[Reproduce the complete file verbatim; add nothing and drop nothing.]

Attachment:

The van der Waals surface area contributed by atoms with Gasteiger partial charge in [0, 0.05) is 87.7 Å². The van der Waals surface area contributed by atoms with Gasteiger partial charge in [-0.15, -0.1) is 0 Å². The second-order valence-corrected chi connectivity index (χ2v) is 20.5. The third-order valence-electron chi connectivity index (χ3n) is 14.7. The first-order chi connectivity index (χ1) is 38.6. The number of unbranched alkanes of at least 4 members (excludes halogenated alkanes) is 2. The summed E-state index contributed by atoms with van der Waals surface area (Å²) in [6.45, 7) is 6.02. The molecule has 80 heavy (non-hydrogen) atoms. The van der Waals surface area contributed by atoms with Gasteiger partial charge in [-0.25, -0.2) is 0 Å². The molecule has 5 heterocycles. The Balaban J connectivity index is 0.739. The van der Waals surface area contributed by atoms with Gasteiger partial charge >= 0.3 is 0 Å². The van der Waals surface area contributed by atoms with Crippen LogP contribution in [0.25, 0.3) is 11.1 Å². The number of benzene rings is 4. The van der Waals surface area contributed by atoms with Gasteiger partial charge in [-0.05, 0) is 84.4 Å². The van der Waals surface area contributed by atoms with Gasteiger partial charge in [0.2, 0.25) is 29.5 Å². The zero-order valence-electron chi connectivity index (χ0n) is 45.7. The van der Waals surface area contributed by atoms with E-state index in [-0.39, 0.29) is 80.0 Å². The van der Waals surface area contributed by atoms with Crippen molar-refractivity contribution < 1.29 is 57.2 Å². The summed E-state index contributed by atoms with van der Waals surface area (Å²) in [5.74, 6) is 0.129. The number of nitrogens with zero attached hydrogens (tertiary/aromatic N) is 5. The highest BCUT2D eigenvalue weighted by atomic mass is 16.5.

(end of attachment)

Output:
The van der Waals surface area contributed by atoms with Gasteiger partial charge in [0, 0.05) is 87.7 Å². The van der Waals surface area contributed by atoms with Gasteiger partial charge in [-0.15, -0.1) is 0 Å². The second-order valence-corrected chi connectivity index (χ2v) is 20.5. The third-order valence-electron chi connectivity index (χ3n) is 14.7. The first-order chi connectivity index (χ1) is 38.6. The number of unbranched alkanes of at least 4 members (excludes halogenated alkanes) is 2. The summed E-state index contributed by atoms with van der Waals surface area (Å²) in [6.45, 7) is 6.02. The molecule has 80 heavy (non-hydrogen) atoms. The van der Waals surface area contributed by atoms with Gasteiger partial charge in [-0.25, -0.2) is 0 Å². The molecule has 5 heterocycles. The Balaban J connectivity index is 0.739. The van der Waals surface area contributed by atoms with Gasteiger partial charge >= 0.3 is 0 Å². The van der Waals surface area contributed by atoms with Crippen LogP contribution in [0.25, 0.3) is 11.1 Å². The number of benzene rings is 4. The van der Waals surface area contributed by atoms with Gasteiger partial charge in [-0.05, 0) is 84.4 Å². The van der Waals surface area contributed by atoms with Gasteiger partial charge in [0.2, 0.25) is 29.5 Å². The zero-order valence-electron chi connectivity index (χ0n) is 45.7. The van der Waals surface area contributed by atoms with E-state index in [-0.39, 0.29) is 80.0 Å². The van der Waals surface area contributed by atoms with Crippen molar-refractivity contribution < 1.29 is 57.2 Å². The summed E-state index contributed by atoms with van der Waals surface area (Å²) in [5.74, 6) is 0.129. The number of nitrogens with zero attached hydrogens (tertiary/aromatic N) is 5. The highest BCUT2D eigenvalue weighted by atomic mass is 16.5.